365daysDate: May 26, 2009

Title: Astronomer George Ellery Hale


Podcaster: Scott Kardell from Palomar Observatory

Organization: Palomar Observatory

Description: Astronomer George Ellery Hale built the largest telescope in the world four times and has had a profound influence on modern astronomy. This podcast tells some of the story of Hale and the big telescopes he built.”

Bio: Scott Kardel received his MS in Astronomy from the University of Arizona and his BS in Physical Science / Secondary Education from Northern Arizona University. For the last two and a half decades he has been working to bring an understanding of science and the universe to a wide range of audiences.

In 2003 he became the Palomar Observatory’s first full-time person devoted to public outreach. There he works to bring Palomar’s rich history and story of exploration on the road and on the Net to a wide variety of groups throughout Southern California and beyond.

Today’s sponsor: This episode of “365 Days of Astronomy” is sponsored by Loch Ness Productions, a unique multimedia production company specializing in cosmically creative content and space music for planetarium and fulldome theaters worldwide. Loch Ness Productions also works with exhibit designers, observatories, science institutions and publishers to bring a love of astronomy, Earth science, and space science to audiences everywhere. On the web at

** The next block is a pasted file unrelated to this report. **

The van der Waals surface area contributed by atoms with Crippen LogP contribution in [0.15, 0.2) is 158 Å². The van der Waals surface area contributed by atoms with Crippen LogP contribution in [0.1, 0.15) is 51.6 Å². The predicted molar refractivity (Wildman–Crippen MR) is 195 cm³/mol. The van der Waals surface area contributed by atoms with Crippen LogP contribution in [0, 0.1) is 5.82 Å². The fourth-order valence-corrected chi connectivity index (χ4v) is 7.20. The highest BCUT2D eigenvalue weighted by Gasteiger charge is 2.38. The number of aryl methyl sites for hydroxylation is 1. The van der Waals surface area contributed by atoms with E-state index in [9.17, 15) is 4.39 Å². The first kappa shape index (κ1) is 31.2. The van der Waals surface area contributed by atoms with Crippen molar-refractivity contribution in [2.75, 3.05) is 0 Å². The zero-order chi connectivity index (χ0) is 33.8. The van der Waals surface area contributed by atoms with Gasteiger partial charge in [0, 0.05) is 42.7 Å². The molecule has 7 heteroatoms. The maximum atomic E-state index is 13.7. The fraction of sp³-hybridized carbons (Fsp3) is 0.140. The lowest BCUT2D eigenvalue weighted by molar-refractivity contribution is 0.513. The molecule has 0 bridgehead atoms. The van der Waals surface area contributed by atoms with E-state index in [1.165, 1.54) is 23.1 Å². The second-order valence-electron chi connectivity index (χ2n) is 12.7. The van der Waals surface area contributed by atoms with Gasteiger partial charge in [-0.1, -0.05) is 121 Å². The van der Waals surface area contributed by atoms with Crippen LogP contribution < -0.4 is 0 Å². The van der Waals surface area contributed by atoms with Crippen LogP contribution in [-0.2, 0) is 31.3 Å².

Hello and welcome to another edition of the 365 Days of Astronomy podcasts. I am Scott Kardel of the Palomar Observatory.

In some ways, May 25th marks the birthday of Palomar Observatory. It was on that date eighty one years ago that the Rockefeller International Education Board gave a $6,000,000 grant to the California Institute of Technology for the purchase of a site and the construction of an observatory including a 200-inch reflecting telescope.

What may seem odd to anyone looking back on the event is that at the time Caltech did not even have an astronomy department. That’s right, they were given what was at the time the world’s largest grant for science, to build the world’s largest telescope and they didn’t even teach astronomy at the school. Why would the Rockefeller board do this? Its simple, they knew the man behind the telescope project: George Ellery Hale.

At that time Hale, who was by preference a solar astronomer, had already had quite the career in building giant telescopes. His first big telescope was the 40-inch refractor at Yerkes Observatory. Completed in 1897, it remains the world’s largest refracting telescope. Hale raised the funds from streetcar magnate Charles Tyson Yerkes, Junior a few years earlier and by age 29 Hale was director of the largest telescope in the world.

While he was still director at Yerkes, Hale looked westward and eventually established the Mt. Wilson Solar Observatory in 1904. He resigned his position at Yerkes and risked his own money on the new observatory before Andrew Carnegie and his Carnegie Institution of Washington stepped up to fund operations.